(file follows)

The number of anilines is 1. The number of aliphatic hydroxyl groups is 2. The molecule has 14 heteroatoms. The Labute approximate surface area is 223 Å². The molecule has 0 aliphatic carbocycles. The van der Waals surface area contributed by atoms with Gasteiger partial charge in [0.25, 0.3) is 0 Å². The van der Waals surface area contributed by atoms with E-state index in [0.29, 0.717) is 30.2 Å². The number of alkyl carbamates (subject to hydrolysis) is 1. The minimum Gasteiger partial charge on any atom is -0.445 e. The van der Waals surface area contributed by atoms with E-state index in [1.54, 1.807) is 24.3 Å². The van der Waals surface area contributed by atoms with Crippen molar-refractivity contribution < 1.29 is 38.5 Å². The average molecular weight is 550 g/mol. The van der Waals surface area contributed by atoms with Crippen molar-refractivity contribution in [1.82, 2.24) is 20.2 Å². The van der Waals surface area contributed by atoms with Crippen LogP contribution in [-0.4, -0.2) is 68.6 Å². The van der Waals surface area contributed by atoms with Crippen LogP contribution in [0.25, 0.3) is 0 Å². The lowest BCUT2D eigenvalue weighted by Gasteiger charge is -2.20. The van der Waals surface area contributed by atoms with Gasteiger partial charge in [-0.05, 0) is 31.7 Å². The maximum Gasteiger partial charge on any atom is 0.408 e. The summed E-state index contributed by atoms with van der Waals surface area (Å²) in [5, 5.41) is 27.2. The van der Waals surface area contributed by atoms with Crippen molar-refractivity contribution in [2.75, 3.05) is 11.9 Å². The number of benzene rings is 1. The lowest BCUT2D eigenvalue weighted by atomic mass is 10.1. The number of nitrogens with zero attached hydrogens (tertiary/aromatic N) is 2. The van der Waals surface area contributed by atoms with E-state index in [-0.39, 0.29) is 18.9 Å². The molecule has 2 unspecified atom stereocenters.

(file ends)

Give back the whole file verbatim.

The number of anilines is 1. The number of aliphatic hydroxyl groups is 2. The molecule has 14 heteroatoms. The Labute approximate surface area is 223 Å². The molecule has 0 aliphatic carbocycles. The van der Waals surface area contributed by atoms with Gasteiger partial charge in [0.25, 0.3) is 0 Å². The van der Waals surface area contributed by atoms with E-state index in [0.29, 0.717) is 30.2 Å². The number of alkyl carbamates (subject to hydrolysis) is 1. The minimum Gasteiger partial charge on any atom is -0.445 e. The van der Waals surface area contributed by atoms with E-state index in [1.54, 1.807) is 24.3 Å². The van der Waals surface area contributed by atoms with Crippen molar-refractivity contribution < 1.29 is 38.5 Å². The average molecular weight is 550 g/mol. The van der Waals surface area contributed by atoms with Crippen molar-refractivity contribution in [1.82, 2.24) is 20.2 Å². The van der Waals surface area contributed by atoms with Crippen LogP contribution in [-0.4, -0.2) is 68.6 Å². The van der Waals surface area contributed by atoms with Crippen LogP contribution in [0.25, 0.3) is 0 Å². The lowest BCUT2D eigenvalue weighted by Gasteiger charge is -2.20. The van der Waals surface area contributed by atoms with Gasteiger partial charge in [-0.05, 0) is 31.7 Å². The maximum Gasteiger partial charge on any atom is 0.408 e. The summed E-state index contributed by atoms with van der Waals surface area (Å²) in [5, 5.41) is 27.2. The van der Waals surface area contributed by atoms with Crippen molar-refractivity contribution in [2.75, 3.05) is 11.9 Å². The number of benzene rings is 1. The lowest BCUT2D eigenvalue weighted by atomic mass is 10.1. The number of nitrogens with zero attached hydrogens (tertiary/aromatic N) is 2. The van der Waals surface area contributed by atoms with E-state index in [-0.39, 0.29) is 18.9 Å². The molecule has 2 unspecified atom stereocenters.